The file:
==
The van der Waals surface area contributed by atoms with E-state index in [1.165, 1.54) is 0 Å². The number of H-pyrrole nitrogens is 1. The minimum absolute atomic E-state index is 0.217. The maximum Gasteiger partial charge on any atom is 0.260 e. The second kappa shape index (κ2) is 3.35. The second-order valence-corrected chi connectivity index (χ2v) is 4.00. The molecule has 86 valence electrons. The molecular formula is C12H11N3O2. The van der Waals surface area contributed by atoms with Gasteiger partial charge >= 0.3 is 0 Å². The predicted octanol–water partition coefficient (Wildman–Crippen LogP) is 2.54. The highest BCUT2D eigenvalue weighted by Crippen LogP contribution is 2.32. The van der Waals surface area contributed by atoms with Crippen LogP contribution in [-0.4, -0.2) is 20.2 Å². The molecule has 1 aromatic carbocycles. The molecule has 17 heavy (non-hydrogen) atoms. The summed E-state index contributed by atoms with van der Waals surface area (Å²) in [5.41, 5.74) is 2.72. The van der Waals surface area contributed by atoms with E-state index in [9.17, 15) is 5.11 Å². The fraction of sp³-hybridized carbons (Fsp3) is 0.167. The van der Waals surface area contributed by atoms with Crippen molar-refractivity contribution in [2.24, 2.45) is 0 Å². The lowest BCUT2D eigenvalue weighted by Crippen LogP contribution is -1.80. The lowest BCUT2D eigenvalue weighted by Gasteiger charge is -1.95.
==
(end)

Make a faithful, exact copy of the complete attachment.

The van der Waals surface area contributed by atoms with E-state index in [1.165, 1.54) is 0 Å². The number of H-pyrrole nitrogens is 1. The minimum absolute atomic E-state index is 0.217. The maximum Gasteiger partial charge on any atom is 0.260 e. The second kappa shape index (κ2) is 3.35. The second-order valence-corrected chi connectivity index (χ2v) is 4.00. The molecule has 86 valence electrons. The molecular formula is C12H11N3O2. The van der Waals surface area contributed by atoms with Gasteiger partial charge >= 0.3 is 0 Å². The predicted octanol–water partition coefficient (Wildman–Crippen LogP) is 2.54. The highest BCUT2D eigenvalue weighted by Crippen LogP contribution is 2.32. The van der Waals surface area contributed by atoms with Crippen LogP contribution in [-0.4, -0.2) is 20.2 Å². The molecule has 1 aromatic carbocycles. The molecule has 17 heavy (non-hydrogen) atoms. The summed E-state index contributed by atoms with van der Waals surface area (Å²) in [5.41, 5.74) is 2.72. The van der Waals surface area contributed by atoms with E-state index in [9.17, 15) is 5.11 Å². The fraction of sp³-hybridized carbons (Fsp3) is 0.167. The van der Waals surface area contributed by atoms with Crippen molar-refractivity contribution in [2.24, 2.45) is 0 Å². The lowest BCUT2D eigenvalue weighted by Crippen LogP contribution is -1.80. The lowest BCUT2D eigenvalue weighted by Gasteiger charge is -1.95.